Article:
12,022 research outputs found

    Long-term stability test of a triple GEM detector

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    The main aim of the study is to perform the long-term stability test of gain of the single mask triple GEM detector. A simple method is used for this long- term stability test using a radioactive X-ray source with high activity. The test is continued till accumulation of charge per unit area > 12.0 mC/mm2. The details of the chamber fabrication, the test set-up, the method of measurement and the test results are presented in this paper.Comment: 8 pages, 5 figure

    Khat-chewing, Moral Spacing and Belonging: Sociological Insights into the Cultural Space of the mafrish in the Leisure Lives of Older and Middle-aged British-Somali Males

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    This paper explores the relationship between khat-chewing and feelings of collective sociality amongst older and middle-aged men living in Britain's Somali diaspora. The research's core investigates the feeling of moral connectivity, a sense of belonging with others based around a shared reading of Somali-British identity. Here, the paper explores how the leisure practice of khat-chewing in the space of the mafrish symbolises this sense of belonging through promoting conventional understandings of Somaliness, connected to traditional readings of masculinity and identity. While such leisure is understood to offer a site of collective belonging for the older and middle-aged men who chew khat, it is also explored how khat-chewing creates conflicts, particularly amongst those who question the 'imagined community' constructed in such spaces. The analyses highlight how this leisure practice fractures families and the broader community, instigating a feeling of cultural dissonance amongst women and some youth, problematising the cultural foundations of identity and community constructed in khat-chewing sessions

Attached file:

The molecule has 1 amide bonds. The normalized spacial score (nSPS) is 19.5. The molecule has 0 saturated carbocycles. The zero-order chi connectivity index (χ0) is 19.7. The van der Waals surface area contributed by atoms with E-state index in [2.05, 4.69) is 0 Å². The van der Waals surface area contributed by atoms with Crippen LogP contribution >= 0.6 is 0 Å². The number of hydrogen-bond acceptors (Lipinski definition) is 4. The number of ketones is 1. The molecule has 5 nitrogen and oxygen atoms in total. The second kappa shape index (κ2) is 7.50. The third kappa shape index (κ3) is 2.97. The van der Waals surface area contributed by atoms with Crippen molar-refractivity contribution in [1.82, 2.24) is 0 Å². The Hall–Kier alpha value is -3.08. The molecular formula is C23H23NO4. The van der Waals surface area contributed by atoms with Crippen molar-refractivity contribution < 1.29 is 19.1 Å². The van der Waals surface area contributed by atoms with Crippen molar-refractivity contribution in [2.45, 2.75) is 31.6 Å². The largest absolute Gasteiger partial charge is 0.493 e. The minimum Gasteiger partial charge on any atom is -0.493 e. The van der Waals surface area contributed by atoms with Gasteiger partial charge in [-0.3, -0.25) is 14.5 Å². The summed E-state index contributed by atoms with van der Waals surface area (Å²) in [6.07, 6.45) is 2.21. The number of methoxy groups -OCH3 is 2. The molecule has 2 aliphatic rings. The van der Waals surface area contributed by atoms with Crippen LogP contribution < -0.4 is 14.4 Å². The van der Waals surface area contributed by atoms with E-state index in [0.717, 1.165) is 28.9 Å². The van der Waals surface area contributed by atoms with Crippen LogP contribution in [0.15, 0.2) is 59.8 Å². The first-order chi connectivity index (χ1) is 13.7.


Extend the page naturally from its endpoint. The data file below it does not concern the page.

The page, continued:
EFFECT OF SULPHUR DIOXIDE ON GROWTH, CHLOROPHYLL AND SULPHUR CONTENTS OF TOMATO (SOLANUM LYCOPERSICUM L.)